"Mediocrity is the inevitable result of a system that is too closely controlled and micromanaged from the top. Ironically we, as a compassionate society, send 'at-risk' children to schools that eliminate all forms of 'competition' so that it will be 'fair' to everyone, but because of these traits, they tend to be 'fair' but mediocre.

Excellence happens when a system has room to self-organize and self-correct. The anti-individualistic, un-personalized design of the system itself undermines a sense of craftsmanship and personal commitment that results in excellence."

Yippee! Precisely, Joan. What we home educators are saying is leave them alone to get on with it - not as a lax parent would by providing minimal childcare (a neat and minging insult from Mr. Badman to autonomous education) but by parents being there, available, involved, engaged, helpful, supportive, interested in and encouraging of the youngsters' learning.

Sheesh. It's so simple. Mass produced isn't good enough any more. Individually crafted people, that's in vogue now and forever more.

" We have to look at the challenge to fund every individual child's education as a necessary commitment by citizens towards our collective, healthy future. This needs to not just be an ideal, but a practical reality. As Terry Mollner, co-founder of the Calvert Family of Socially Responsible Mutual Funds and one of the earliest pioneers of socially responsible investing suggests, capitalism, unrestrained, inevitably leads to poverty for some just as socialism, unrestrained, inevitably leads to mediocrity."

We've consumed under capitalism for some time. It doesn't work. It doesn't. If you wish to stay human and believe that every soul has the right to be the best it can be, then capitalism isn't the way.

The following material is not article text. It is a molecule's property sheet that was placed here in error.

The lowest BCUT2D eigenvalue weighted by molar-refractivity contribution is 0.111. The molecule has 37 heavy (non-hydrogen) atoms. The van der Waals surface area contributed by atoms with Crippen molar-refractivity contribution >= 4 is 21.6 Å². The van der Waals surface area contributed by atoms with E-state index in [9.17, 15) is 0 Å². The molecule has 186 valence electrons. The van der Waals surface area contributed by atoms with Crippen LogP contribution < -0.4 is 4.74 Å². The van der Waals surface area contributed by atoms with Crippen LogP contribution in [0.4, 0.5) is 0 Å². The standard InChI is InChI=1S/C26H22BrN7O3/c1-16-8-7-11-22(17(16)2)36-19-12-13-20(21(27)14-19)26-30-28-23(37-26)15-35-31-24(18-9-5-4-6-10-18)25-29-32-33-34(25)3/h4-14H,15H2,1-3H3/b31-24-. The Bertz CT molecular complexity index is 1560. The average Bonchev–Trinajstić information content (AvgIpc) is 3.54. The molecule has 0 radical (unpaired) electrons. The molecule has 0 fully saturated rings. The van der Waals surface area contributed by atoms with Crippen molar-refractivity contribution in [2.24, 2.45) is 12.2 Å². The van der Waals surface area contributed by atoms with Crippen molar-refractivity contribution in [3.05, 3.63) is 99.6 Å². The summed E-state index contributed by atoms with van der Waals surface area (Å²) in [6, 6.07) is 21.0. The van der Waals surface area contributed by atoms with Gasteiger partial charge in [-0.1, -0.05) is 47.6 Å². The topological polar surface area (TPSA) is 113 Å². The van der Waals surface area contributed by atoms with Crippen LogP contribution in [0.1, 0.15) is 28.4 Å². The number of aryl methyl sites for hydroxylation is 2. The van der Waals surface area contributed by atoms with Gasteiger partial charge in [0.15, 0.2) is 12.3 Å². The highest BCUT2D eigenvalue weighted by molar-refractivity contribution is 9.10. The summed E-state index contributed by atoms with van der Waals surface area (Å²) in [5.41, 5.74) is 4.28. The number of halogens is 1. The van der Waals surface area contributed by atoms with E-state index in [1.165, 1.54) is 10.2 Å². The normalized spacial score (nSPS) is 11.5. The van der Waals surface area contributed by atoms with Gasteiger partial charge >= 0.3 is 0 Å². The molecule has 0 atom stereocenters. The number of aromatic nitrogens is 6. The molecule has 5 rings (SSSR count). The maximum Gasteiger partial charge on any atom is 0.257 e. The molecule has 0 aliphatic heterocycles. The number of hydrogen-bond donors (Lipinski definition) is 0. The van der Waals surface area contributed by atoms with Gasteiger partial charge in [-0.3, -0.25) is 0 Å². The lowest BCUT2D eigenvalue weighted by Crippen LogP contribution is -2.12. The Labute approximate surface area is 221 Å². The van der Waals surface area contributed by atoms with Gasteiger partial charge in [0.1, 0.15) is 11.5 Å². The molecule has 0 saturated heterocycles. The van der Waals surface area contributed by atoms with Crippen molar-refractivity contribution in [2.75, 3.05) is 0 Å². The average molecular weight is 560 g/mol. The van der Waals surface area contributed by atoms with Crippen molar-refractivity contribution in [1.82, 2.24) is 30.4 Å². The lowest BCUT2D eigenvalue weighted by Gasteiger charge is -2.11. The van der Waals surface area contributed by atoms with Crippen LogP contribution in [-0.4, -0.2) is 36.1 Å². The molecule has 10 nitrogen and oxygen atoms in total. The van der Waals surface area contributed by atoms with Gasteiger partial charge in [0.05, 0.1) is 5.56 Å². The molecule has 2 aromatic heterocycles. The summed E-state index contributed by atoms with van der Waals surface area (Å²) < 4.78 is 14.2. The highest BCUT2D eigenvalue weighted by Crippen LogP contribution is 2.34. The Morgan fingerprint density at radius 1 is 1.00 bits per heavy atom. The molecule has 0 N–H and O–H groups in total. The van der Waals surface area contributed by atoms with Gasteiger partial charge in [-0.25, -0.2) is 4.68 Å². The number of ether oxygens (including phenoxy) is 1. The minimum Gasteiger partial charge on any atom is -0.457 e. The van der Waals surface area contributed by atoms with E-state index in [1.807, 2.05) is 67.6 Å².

The film-maker Michael Moore's excellent documentary - Capitalism: A Love Story (I hope you saw it last night or video-taped it or will buy the DVD) - points this out.

"Michael Moore's "Capitalism: A Love Story" comes home to the issue he's been examining throughout his career: the disastrous impact of corporate dominance on the everyday lives of Americans. But this time the culprit is much bigger than General Motors, and the crime scene is far wider than Flint, Michigan."

As one interviewee said she doesn't know how they sleep at night. I always think how many millions do you need to have a 'good' life? Don't they know that public service - to give of yourself to help another human being - is that which makes us happy?

As for socialism, we've seen Mr. Balls (how's your new campaign going, Ed?) as proponent of socialism and he would force children back or into schools to cleanse them of their unique qualities and roll them out as dough under the cookie-cutting National Curriculum.